Tweens, Teens and Technology: Teachers, Trends and Your Child’s Training - What Every Parent Needs to Know


Eileen E. Hegel, Ed.D.

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To meet the needs of digital natives meaning youth raised on technology, many teachers to include College Professors have discovered the importance of technological skills particularly as related to educational outcomes.  Herein, while there still exists a small portion of parents that prefer their children not use technology, many should reconsider this proficiency as related to their childrens’ present and future.  Primarily, because their child will need this aptitude in many educational and professional settings. 

On their 2017 website, the U.S. Department of Education reported 48 states along with the District of Columbia encourage the use of technology either for supplemental use or for full-time programs.  Per their 2012 study, the U.S. Energy Information Administration reported 95% of education buildings have computers and this has increased from 89% in 2003.  As part of the Alliance for Excellent Education’s Digital Learning Day 2017, students and educators demonstrated the multitude of ways a connected classroom can benefit educational outcomes such as for online books, research, and electronic submissions of assignments. 

In my research on teens and technology, specifically, with Facebook, some of the participants noted their educational use of Facebook.  One participant recalled that she used her coach’s update for the time of cheerleading practice when her Mom forgot to check e-mail.  In another instance, this same participant received a message from her coach on Facebook when her cheerleading practice got postponed.

Additionally noted in my research related to teens and Facebook, female friends will use this venue to share homework, remind each other about quizzes, to help each other study, and sometimes get updates from the teachers related to class work like assignment due dates.  One participant stated, “Miss Patterson, my history teacher. Like if we have a snow day or like we can't go in for school for some reason, she'll be like, 'Update like this will be due on this day instead of this day,' and she’ll (sic) usually sends it in an e-mail too, but like she'll put it on Facebook just in case like, yeah, a reminder.  I like it 'cause like I almost never check my e-mail.  So to see it on Facebook it's like, oh, oh (raises her voice with expression).

As a College Professor, my students have often asked me to post my notes on our online platform.  At times I will do this, but not at the expense of notetaking as this task reinforces information.  However, an outline of our notes on our online platform can serve as a useful reminder and framework of what has been covered in class particularly should a student miss a day or would like to double-check one’s notes. 

Some of the other values of technology as related to educational settings would be:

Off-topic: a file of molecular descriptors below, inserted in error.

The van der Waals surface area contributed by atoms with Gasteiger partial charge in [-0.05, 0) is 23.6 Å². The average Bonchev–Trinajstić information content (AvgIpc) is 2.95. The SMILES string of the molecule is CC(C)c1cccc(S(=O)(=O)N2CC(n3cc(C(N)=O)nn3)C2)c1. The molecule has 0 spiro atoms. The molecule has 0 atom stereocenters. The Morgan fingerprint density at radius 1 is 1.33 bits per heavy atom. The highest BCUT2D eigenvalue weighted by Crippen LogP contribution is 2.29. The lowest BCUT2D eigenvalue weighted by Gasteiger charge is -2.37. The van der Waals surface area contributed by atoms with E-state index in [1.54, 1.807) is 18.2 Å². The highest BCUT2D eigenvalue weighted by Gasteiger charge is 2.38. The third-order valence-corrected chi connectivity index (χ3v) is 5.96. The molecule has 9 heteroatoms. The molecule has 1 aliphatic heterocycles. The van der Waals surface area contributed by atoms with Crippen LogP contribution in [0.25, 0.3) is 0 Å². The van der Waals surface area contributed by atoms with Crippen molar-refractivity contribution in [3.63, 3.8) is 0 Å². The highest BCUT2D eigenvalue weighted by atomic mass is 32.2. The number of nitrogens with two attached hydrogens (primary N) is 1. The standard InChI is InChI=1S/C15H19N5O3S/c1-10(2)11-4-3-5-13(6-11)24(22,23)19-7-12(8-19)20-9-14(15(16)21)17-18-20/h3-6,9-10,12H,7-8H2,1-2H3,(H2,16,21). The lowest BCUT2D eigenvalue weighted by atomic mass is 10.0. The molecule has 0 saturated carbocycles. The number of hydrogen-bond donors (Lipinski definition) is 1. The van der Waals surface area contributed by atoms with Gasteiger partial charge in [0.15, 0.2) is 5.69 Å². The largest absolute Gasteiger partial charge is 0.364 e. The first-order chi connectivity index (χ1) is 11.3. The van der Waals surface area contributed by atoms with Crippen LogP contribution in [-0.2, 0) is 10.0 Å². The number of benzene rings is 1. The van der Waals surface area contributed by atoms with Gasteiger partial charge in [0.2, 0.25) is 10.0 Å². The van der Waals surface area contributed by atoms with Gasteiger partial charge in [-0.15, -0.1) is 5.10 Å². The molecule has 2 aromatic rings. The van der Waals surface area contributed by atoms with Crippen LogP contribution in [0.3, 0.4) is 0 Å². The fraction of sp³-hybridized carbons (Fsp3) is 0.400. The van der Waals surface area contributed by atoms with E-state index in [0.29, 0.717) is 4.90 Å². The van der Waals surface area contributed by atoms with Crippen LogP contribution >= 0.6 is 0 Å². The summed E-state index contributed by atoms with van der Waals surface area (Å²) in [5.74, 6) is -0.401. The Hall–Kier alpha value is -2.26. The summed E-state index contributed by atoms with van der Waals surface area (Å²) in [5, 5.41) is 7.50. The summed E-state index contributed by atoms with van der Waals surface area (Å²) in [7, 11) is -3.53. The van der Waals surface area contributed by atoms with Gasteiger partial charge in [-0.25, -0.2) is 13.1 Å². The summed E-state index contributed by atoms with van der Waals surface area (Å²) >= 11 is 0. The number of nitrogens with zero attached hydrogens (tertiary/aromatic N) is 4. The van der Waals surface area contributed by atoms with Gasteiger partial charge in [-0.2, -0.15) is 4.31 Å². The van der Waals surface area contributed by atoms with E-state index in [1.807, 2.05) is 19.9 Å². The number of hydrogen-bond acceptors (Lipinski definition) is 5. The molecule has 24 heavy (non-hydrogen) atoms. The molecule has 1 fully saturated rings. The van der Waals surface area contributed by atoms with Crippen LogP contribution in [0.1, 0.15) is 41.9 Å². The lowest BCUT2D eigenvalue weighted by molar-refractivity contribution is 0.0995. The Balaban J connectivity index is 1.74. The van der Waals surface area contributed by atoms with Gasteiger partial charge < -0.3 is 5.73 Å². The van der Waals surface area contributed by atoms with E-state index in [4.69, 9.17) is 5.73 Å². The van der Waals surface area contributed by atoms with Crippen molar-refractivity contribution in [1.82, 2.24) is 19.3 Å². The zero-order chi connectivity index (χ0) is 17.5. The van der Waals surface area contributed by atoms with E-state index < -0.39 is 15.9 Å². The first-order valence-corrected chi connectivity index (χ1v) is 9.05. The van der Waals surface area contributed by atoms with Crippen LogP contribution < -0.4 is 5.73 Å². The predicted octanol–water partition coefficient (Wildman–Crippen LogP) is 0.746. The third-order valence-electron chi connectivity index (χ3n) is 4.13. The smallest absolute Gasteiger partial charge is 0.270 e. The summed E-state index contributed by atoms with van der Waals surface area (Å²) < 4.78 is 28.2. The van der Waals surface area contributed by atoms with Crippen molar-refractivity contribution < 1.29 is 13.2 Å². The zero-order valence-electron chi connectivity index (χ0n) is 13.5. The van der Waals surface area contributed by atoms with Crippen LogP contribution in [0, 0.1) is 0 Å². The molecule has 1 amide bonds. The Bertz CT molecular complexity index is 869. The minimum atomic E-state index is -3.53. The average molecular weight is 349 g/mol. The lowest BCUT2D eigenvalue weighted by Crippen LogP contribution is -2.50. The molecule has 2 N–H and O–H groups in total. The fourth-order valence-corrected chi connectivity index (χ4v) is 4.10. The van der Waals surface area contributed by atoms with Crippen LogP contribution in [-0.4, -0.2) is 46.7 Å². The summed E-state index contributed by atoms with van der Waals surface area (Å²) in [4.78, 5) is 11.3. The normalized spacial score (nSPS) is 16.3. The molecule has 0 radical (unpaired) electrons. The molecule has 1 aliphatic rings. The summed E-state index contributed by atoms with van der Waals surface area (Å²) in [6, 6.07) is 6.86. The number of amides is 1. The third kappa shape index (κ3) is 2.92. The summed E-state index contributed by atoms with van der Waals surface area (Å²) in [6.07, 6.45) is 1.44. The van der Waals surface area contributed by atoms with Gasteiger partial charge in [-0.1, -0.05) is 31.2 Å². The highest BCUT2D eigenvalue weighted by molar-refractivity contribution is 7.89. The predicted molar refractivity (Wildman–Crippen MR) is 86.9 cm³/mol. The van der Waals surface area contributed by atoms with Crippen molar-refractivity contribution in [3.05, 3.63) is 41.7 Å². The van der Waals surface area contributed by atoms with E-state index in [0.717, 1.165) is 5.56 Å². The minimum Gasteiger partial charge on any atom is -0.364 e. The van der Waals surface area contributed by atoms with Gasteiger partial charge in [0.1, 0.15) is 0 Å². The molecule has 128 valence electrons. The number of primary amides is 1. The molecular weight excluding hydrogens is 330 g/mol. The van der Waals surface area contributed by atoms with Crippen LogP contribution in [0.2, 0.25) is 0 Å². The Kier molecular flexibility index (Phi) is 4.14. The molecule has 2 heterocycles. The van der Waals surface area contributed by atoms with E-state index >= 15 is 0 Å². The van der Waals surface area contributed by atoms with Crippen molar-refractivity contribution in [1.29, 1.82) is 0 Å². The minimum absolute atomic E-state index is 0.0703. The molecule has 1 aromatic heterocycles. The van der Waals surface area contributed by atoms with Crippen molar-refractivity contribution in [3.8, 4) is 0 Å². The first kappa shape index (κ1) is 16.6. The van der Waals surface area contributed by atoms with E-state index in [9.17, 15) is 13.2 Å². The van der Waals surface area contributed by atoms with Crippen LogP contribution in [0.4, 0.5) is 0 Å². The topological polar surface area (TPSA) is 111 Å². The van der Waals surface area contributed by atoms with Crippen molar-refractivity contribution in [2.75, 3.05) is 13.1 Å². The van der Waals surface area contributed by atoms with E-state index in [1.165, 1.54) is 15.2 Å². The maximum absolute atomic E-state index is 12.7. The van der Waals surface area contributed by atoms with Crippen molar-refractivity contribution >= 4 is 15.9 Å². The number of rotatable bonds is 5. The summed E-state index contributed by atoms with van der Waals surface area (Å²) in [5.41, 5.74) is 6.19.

1) that students can learn to do Powerpoints, a skill often needed in business

2) teachers can quickly post updated current events that relates to their subject matter

3) many online tutorials such as on can serve as a source of additional information and/or tutor for students

For the most part, much of the information, skills and abilities one learns in school transfer to the professional world. 

In fact, Burning Glass Technology noted in their 2016 research on internships that employers want specific skill sets.  For example, in Event Planning they want social media skills.  In Architecture and Structural Design they want Adobe Photoshop.  Hence, tweens and teens need to keep abreast of technology for the present and the future.

As added note for parents, that may have concerns about their tweens, teens and technology, these tips can help one with successful outcomes:

1) be sure to work with your teen regarding his or her posts and what may or may not be appropriate

2) remember you’re the parent and have every right to see what your child posts online

3) ask your tween or teen how he or she uses technology for school and ask to see how the venue works

4) be aware of the safety features that you can implement online.  You do a search on Google or elsewhere to find some of these tools and be sure to check some of the parental reviews

5) keep it positive as many tweens and teens do use technology responsibly and prefer your guidance as opposed to your pressure

Without a doubt, technology like any tool has positive and negative uses.  However, as Thomas Friedman said, “the world is flat,” therefore, I encourage every parent to allow their tweens and teens to become adept at technology for educational and professional purposes.  In the words of Philip Green, “Good, bad, or indifferent, if you are not investing in new technology, you are going to be left behind.”  We need to make sure our children have the best services available to them so they can soar!


Categories: Parenting
About The Author

Eileen E. Hegel, has a doctorate in Educational Leadership with an emphasis in social media from Liberty University.  She has worked with tweens and teens for over thirty years.  For more information or questions go to

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